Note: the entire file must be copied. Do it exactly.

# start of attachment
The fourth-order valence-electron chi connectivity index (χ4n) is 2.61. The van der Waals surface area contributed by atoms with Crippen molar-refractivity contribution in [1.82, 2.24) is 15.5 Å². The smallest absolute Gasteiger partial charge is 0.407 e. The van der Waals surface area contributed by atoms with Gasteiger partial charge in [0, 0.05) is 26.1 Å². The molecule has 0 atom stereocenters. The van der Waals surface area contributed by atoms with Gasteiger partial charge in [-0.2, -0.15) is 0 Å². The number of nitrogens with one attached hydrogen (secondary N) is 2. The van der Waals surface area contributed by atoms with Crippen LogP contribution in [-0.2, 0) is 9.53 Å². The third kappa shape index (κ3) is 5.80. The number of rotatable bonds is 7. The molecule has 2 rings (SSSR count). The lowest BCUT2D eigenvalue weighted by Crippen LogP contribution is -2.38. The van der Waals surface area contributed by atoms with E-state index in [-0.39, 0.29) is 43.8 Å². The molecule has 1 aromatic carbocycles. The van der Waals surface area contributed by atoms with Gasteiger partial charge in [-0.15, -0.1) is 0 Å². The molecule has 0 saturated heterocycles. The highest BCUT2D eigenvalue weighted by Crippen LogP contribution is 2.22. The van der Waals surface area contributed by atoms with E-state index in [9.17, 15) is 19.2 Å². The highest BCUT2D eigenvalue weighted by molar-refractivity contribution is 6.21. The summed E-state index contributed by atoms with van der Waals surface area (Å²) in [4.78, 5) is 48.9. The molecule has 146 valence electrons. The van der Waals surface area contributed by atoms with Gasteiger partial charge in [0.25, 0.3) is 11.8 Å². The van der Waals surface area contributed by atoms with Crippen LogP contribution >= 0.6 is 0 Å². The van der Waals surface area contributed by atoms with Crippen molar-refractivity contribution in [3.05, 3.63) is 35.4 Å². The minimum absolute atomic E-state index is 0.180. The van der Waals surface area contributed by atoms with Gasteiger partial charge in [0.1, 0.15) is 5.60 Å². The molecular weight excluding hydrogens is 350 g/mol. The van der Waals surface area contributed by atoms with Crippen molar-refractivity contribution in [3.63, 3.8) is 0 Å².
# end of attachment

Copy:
The fourth-order valence-electron chi connectivity index (χ4n) is 2.61. The van der Waals surface area contributed by atoms with Crippen molar-refractivity contribution in [1.82, 2.24) is 15.5 Å². The smallest absolute Gasteiger partial charge is 0.407 e. The van der Waals surface area contributed by atoms with Gasteiger partial charge in [0, 0.05) is 26.1 Å². The molecule has 0 atom stereocenters. The van der Waals surface area contributed by atoms with Gasteiger partial charge in [-0.2, -0.15) is 0 Å². The number of nitrogens with one attached hydrogen (secondary N) is 2. The van der Waals surface area contributed by atoms with Crippen LogP contribution in [-0.2, 0) is 9.53 Å². The third kappa shape index (κ3) is 5.80. The number of rotatable bonds is 7. The molecule has 2 rings (SSSR count). The lowest BCUT2D eigenvalue weighted by Crippen LogP contribution is -2.38. The van der Waals surface area contributed by atoms with E-state index in [-0.39, 0.29) is 43.8 Å². The molecule has 1 aromatic carbocycles. The van der Waals surface area contributed by atoms with Gasteiger partial charge in [-0.15, -0.1) is 0 Å². The molecule has 0 saturated heterocycles. The highest BCUT2D eigenvalue weighted by Crippen LogP contribution is 2.22. The van der Waals surface area contributed by atoms with E-state index in [9.17, 15) is 19.2 Å². The highest BCUT2D eigenvalue weighted by molar-refractivity contribution is 6.21. The summed E-state index contributed by atoms with van der Waals surface area (Å²) in [4.78, 5) is 48.9. The molecule has 146 valence electrons. The van der Waals surface area contributed by atoms with Gasteiger partial charge in [0.25, 0.3) is 11.8 Å². The van der Waals surface area contributed by atoms with Crippen LogP contribution >= 0.6 is 0 Å². The van der Waals surface area contributed by atoms with Crippen molar-refractivity contribution in [3.05, 3.63) is 35.4 Å². The minimum absolute atomic E-state index is 0.180. The van der Waals surface area contributed by atoms with Gasteiger partial charge in [0.1, 0.15) is 5.60 Å². The molecular weight excluding hydrogens is 350 g/mol. The van der Waals surface area contributed by atoms with Crippen molar-refractivity contribution in [3.63, 3.8) is 0 Å².